What’s A Dog Doing In A “No Pets” Apartment Building?
Renting Laws and Service Dogs
A common question coming from renters is, “Can I have a service dog here?”
This question is a lot more complicated than one might think, and should be answered by a qualified attorney. Basically, there are Federal Laws that may protect people with disabilities such as the Fair Housing Amendments Act, Section 504 of the Rehab Act, and the Title II of the Americans with Disabilities Act. But, not all rental housing is covered by a disability law. You may need an attorney to determine whether or not your landlord is exempt from these laws.
There are exceptions to the laws on renting to a person with a service dog. These exceptions are (1) Buildings in which the landlord lives in one of the four (or less) units in the building, (2) Private owners owning less than three single family houses, and (3) Public housing or Section 8 housing.
The owner of a service animal also has certain rights as their dog is not a pet. However, it is imperative that the landlord is notified from the start that you have a service dog.
When the landlord has a “no pets” policy in place, you will most assuredly be required to submit a letter requesting the landlord to make an exception to the “no pets” rule. Here is a sample of the type of letter you will need.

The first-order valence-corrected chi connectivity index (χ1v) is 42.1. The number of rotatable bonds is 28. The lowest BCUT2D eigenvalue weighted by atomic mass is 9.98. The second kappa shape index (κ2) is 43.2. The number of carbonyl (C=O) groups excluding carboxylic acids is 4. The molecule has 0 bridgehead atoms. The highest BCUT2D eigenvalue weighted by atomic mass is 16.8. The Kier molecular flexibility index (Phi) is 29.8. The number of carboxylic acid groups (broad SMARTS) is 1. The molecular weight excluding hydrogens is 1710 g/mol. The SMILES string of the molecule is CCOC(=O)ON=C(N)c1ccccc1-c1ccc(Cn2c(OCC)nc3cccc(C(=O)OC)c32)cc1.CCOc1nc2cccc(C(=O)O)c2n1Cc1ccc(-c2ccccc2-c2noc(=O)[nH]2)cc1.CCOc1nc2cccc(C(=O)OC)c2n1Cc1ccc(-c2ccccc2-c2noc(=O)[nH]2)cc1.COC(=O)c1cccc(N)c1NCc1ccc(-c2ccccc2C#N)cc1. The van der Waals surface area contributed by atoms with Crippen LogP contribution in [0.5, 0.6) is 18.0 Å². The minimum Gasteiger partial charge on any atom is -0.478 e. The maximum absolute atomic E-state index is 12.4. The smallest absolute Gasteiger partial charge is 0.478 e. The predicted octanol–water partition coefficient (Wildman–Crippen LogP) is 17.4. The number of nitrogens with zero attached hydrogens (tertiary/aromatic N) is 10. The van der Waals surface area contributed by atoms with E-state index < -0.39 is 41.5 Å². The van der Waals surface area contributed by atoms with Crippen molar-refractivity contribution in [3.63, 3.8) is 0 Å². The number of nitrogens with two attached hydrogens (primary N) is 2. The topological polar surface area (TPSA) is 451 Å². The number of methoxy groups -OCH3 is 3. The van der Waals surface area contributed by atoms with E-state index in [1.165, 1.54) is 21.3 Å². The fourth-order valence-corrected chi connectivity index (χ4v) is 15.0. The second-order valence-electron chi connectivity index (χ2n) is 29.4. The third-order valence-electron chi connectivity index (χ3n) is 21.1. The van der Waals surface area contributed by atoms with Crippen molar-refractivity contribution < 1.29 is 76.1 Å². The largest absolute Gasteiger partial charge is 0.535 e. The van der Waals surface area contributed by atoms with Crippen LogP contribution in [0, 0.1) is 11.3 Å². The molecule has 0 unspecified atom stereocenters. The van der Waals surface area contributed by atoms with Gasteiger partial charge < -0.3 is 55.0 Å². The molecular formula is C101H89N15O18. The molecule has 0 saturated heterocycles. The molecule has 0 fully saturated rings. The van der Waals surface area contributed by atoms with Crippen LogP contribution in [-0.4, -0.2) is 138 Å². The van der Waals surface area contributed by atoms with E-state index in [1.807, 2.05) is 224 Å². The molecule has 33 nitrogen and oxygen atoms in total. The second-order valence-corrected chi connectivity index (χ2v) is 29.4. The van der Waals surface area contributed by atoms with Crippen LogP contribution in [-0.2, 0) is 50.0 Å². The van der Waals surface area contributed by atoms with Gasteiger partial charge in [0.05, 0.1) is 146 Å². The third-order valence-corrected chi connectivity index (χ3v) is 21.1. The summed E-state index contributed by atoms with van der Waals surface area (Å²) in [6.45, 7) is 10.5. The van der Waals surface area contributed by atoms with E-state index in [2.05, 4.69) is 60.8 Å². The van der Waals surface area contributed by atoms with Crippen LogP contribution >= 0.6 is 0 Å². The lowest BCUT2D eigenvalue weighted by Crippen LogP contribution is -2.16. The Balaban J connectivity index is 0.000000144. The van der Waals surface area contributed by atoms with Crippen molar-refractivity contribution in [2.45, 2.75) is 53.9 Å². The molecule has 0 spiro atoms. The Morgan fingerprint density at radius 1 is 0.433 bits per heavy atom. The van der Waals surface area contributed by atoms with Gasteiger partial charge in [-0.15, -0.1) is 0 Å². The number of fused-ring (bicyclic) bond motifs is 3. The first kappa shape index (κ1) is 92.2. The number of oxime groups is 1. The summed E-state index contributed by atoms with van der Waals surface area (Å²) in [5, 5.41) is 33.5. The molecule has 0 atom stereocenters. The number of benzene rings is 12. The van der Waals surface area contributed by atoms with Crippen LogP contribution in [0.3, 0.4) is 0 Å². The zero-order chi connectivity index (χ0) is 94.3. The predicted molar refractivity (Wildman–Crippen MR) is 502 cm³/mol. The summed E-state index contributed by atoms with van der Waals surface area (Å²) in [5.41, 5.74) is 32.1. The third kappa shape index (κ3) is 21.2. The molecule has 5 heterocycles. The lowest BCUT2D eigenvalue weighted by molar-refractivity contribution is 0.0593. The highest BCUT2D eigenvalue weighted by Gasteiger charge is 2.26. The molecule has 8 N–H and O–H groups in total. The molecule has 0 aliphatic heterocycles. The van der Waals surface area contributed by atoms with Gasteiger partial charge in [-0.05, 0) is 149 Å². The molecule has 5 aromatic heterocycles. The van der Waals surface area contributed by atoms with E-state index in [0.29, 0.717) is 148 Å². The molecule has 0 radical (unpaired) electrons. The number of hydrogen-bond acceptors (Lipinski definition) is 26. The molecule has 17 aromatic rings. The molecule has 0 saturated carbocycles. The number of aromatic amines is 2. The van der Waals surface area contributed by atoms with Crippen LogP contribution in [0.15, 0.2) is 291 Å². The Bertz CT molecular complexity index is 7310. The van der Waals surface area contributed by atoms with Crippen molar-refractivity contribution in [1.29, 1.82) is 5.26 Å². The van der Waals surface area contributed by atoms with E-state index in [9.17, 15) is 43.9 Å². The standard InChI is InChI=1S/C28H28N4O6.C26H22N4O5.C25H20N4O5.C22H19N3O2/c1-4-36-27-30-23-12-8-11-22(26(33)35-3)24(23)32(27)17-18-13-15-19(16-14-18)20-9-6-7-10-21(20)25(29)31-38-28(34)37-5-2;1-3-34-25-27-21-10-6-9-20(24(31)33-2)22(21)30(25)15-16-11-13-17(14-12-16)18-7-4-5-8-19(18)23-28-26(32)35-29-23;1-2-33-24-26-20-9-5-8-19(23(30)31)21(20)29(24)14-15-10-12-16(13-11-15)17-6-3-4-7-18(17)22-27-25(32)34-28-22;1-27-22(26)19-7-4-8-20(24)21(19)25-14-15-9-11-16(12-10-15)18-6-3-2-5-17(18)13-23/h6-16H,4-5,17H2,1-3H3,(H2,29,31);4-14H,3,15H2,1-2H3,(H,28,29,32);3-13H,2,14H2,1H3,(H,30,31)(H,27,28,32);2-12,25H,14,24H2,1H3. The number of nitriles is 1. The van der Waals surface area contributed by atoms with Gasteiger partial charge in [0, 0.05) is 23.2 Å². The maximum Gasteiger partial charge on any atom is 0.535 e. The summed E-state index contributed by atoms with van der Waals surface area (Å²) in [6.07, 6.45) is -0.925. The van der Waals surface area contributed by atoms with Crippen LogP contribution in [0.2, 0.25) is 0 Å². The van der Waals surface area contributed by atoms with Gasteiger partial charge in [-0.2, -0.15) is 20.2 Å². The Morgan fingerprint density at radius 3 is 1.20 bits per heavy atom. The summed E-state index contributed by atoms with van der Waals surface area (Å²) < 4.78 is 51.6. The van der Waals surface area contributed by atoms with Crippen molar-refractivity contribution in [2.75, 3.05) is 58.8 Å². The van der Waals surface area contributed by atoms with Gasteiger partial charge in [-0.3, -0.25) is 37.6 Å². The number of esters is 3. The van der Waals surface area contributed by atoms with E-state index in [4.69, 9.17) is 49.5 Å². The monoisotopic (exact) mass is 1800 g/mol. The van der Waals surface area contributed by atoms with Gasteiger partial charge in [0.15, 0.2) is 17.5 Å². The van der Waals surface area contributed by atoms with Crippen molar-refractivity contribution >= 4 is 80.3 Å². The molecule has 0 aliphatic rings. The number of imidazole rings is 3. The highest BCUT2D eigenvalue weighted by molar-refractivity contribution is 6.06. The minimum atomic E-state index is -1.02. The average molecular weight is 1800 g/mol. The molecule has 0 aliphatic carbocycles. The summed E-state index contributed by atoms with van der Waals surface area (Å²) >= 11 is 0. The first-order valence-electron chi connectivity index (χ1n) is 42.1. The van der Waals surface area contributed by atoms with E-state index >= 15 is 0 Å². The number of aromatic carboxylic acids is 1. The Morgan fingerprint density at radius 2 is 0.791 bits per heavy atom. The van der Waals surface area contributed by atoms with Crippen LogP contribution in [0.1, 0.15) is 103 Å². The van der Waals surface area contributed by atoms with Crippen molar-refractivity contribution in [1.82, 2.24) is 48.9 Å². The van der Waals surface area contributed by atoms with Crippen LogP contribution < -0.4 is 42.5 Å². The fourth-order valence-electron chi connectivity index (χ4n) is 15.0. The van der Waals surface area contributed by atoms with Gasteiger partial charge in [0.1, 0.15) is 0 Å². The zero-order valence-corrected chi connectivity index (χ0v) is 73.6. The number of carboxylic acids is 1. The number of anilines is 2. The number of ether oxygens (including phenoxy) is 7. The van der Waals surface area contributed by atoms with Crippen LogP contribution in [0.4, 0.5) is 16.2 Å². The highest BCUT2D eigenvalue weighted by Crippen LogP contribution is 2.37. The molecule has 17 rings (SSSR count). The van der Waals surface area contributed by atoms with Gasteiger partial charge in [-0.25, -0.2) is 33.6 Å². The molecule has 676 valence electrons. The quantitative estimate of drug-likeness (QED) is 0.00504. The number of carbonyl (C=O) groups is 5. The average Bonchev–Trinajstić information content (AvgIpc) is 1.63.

I am considering renting an apartment at xxxxx. I have a disability, and own a service animal as defined Under the federal Fair Housing Amendments Act of 1988 (42 U.S.C. 3601, et seq.). Abby, my service dog, is trained to open doors and retrieve items I cannot retrieve for myself.
The Fair Housing Amendments Act requires that landlords modify “no pets” policies or policies restricting types of pets to permit trained service animals to reside with their disabled handlers. I am therefore requesting that you modify those rules to permit me to have my trained service dog reside with me.
I have attached verification from my doctor that I am disabled and use a service animal.
Thank you for your time and consideration, and I look forward to receiving your reply.
As in all positions, there is a right way and a wrong way to handle a situation. Start with notifying the prospective landlord that you have a service dog. Then, provide the necessary documentation that may be required. You and your dog will then be guaranteed a happy home together.
For more information on housing and service animals, contact All County NEO Property Management: 330-348-5200.